BEIJING EXTRAVAGANZA

BEIJING — The world knows a little more about China today.

1. What it might lack in emotion, it makes up for with pomp and explosives.

2. Of 1.3 billion citizens, not many probably suffer from acrophobia.

The 2008 Olympic Games officially began Friday night with the international communist power swinging its doors open for the universe to see and swinging a former gold medalist hundreds of feet into the air to light the flame atop Bird’s Nest stadium.

China spent $43 billion in preparing for the Games, and millions and millions went into staging the four-hour opening ceremonies before 91,000 spectators and a worldwide television audience that likely held its collective breath once Li Ning took flight.

Li was Yao Ming before Yao Ming, China’s first Olympics star who won three gold medals in gymnastics in 1984. He was lifted by wires to the top of the stadium and then traveled around the entire perimeter as if jogging on the moon.

On the screen below his feet, a scroll slowly unfurled showing all the places the torch traveled on its journey from Athens to Beijing. Li reached the cauldron, lit the torch and fireworks erupted across the city.

Seven years and countless protests about human rights violations, genocide in Darfur and the contentious occupation of Tibet later, China’s big party was under way.

"(Lighting the torch) is always the most anticipated part of the opening ceremonies," said U.S. tae kwon do coach Jean Lopez. "I was in complete awe."

It was a ceremony built around a theme of harmony, and it needed 14,000 performers, 300 tons of lighting equipment, 15,000 costumes, 516 amplifiers and 1,700 points in and around the stadium for fireworks to work.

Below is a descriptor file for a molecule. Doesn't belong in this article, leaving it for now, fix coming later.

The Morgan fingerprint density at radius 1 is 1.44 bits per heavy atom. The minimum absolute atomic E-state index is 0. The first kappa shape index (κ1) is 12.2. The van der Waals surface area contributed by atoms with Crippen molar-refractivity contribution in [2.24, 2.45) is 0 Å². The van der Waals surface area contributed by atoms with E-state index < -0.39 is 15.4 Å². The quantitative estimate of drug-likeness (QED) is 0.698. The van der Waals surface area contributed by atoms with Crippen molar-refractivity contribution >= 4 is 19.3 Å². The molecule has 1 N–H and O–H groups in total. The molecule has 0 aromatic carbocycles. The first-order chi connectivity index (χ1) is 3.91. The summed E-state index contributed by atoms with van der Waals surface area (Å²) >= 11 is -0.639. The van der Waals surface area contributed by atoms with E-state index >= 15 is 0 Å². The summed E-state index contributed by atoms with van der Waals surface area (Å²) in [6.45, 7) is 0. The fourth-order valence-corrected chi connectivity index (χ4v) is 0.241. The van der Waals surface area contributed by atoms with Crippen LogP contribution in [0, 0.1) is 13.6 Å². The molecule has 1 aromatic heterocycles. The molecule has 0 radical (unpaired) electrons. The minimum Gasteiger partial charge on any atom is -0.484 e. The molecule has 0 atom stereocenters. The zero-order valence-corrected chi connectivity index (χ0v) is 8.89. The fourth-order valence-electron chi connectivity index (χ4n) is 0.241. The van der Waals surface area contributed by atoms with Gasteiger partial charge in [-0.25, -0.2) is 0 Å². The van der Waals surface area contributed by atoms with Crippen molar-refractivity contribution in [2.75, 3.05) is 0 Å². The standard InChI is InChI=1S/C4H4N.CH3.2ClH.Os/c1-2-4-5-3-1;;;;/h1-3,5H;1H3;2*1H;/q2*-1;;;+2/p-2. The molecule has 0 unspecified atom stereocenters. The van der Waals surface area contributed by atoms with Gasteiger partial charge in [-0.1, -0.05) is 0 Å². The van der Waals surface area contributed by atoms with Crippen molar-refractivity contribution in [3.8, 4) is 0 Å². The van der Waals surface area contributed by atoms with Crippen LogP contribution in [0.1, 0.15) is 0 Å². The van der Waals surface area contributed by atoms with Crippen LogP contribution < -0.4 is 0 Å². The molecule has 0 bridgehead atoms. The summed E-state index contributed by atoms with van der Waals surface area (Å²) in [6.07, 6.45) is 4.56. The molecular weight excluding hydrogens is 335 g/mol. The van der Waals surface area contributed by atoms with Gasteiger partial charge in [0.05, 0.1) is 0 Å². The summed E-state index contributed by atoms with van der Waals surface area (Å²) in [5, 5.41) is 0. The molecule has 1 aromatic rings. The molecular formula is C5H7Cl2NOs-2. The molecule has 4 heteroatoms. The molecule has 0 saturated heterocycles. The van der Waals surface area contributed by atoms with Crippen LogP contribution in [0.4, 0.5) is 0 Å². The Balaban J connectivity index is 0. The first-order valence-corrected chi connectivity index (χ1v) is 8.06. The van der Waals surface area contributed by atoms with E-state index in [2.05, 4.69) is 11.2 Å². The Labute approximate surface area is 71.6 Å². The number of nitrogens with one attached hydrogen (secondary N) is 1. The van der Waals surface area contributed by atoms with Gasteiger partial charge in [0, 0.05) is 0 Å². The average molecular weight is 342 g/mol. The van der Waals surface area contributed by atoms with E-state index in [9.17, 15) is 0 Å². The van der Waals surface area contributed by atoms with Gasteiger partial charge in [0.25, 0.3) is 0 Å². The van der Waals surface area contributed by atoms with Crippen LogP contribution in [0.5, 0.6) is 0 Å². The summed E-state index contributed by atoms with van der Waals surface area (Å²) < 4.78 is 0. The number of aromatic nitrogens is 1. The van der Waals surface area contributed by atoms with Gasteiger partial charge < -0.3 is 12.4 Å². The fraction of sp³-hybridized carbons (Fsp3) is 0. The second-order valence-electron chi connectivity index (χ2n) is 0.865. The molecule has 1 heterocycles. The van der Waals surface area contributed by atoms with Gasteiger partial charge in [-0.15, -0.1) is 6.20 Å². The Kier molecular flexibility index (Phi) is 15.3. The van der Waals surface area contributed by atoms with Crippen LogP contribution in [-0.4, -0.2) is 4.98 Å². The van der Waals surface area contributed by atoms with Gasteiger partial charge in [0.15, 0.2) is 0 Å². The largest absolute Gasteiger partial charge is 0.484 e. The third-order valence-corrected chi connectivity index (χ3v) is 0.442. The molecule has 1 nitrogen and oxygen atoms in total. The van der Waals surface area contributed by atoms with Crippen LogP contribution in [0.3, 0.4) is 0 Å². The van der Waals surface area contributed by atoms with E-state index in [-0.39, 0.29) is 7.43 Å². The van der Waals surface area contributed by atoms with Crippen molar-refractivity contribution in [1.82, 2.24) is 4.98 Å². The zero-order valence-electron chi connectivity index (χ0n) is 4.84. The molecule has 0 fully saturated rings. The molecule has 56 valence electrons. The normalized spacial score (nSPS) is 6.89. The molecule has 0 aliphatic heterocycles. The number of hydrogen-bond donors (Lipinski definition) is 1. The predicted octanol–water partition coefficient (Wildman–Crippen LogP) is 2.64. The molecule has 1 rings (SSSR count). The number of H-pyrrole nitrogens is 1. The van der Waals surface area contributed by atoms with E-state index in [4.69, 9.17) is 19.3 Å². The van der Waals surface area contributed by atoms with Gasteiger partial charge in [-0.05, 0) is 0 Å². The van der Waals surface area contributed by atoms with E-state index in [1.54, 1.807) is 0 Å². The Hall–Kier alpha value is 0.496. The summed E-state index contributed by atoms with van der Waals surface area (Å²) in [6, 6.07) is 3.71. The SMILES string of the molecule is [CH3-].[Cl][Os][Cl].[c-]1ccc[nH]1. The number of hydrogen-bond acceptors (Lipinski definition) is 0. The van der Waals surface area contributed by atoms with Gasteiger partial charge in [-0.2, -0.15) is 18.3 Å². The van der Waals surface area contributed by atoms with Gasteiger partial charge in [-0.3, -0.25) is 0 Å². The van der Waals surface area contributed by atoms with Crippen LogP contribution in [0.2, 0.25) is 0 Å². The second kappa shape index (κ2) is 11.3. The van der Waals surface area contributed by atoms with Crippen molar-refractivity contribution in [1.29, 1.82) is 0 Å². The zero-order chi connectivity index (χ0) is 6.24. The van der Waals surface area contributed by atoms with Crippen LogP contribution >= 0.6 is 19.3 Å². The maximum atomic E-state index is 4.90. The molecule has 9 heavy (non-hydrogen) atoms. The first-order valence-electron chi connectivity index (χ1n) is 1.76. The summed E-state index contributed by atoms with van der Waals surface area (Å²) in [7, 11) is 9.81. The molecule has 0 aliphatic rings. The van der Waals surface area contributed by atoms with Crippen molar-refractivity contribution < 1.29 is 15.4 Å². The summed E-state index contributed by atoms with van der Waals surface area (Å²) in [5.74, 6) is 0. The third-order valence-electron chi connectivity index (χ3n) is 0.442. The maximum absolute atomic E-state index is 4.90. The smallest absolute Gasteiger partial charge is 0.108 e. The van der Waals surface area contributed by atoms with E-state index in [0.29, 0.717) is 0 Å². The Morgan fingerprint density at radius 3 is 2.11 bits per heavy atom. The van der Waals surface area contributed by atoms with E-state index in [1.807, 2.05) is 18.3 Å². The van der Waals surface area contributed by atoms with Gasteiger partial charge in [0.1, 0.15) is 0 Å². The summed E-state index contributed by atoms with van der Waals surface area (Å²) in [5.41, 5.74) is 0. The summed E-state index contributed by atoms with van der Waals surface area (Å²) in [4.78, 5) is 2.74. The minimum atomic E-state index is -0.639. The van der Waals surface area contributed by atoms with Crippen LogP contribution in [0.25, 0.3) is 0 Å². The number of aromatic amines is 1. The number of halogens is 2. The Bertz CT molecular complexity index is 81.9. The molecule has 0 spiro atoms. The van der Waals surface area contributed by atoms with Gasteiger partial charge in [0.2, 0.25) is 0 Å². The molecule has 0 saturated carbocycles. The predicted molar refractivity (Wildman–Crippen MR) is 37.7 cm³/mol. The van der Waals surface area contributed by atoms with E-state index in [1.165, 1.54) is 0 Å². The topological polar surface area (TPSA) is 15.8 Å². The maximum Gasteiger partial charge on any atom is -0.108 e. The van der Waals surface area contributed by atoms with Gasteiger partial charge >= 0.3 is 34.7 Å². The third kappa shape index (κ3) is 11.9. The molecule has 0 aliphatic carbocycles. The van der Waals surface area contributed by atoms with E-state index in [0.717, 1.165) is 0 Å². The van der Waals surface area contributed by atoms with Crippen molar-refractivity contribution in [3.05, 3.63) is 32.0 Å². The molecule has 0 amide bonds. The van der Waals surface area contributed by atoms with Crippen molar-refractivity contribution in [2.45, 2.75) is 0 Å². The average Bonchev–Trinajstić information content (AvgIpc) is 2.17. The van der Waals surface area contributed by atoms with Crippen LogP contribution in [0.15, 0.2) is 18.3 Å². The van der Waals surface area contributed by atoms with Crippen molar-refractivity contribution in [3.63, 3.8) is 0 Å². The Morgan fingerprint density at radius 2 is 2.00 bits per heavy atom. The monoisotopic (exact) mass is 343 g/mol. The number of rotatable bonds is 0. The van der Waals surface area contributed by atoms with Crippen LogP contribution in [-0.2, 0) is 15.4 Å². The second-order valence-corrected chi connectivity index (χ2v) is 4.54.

China was awarded the Games in 2001 and its officials immediately spoke about showing the world how a once-deprived, secluded country had matured into one of power and influence. The ceremonies helped draw such a map, conveying a sense of culture both past and present through things such as paper and paint and drums and song and dance.

The story effortlessly passed from China’s past into a time of modernization, one told between the march of athletes from more than 200 countries. The United States brought its traditional large contingent, which was led by flag-bearer and track athlete/Sudanese refugee Lopez Lomong and anchored by Team USA members such as Kobe Bryant, LeBron James and Carmelo Anthony.

The Americans were cheered. But the cheers turned to jeers when President Bush, with wife Laura, was shown on the stadium’s Jumbotron. Moments earlier, athletes from Iraq received a loud ovation from the gathering.

"Hosting an Olympic Games has been a century-old dream for the Chinese nation," BOCOG President Liu Qi told the masses. "Ever since Beijing won its Olympic bid, the hearts of 1.3 billion Chinese people have been pulsating in unison with the Olympic movement …

"Dear friends, welcome to Beijing."

The evening began with 2,008 Fou drummers whose instruments lit up with each whack. Burning footprints rose into the sky. Schoolchildren clustered around the Chinese flag. An ancient compass was brought forward as one of the four great inventions of ancient China. Lang Lang, the young Chinese pianist, played as a 5-year-old girl accompanied. A 9-year-old girl named Zhu Qiaoyan also was lifted into the air by wires (not nearly as high as Li) while chasing a kite across the stadium.

The scene didn’t offer the passion of Barcelona in 1992 — even Li’s air travel couldn’t trump archer Antonio Rebollo’s flaming arrow that could have burned down the entire city — but it did accomplish one goal: One world, one dream is off to one spectacular beginning.

It’s also true you can’t promise an Olympics free of political undertone and not follow through from the outset, which officials did by not having one depiction of Mao Zedong throughout the evening. Instead, they called on a more spiritual guide by twice highlighting sayings from Confucius.

"Friends have come from afar, how happy we are."

"All those within the four seas can be considered brothers."

You figure they could have added a third: "Little man who flies around stadium on wire digs early grave."

Contact columnist Ed Graney at 702-383-4618 or egraney@reviewjournal.com.

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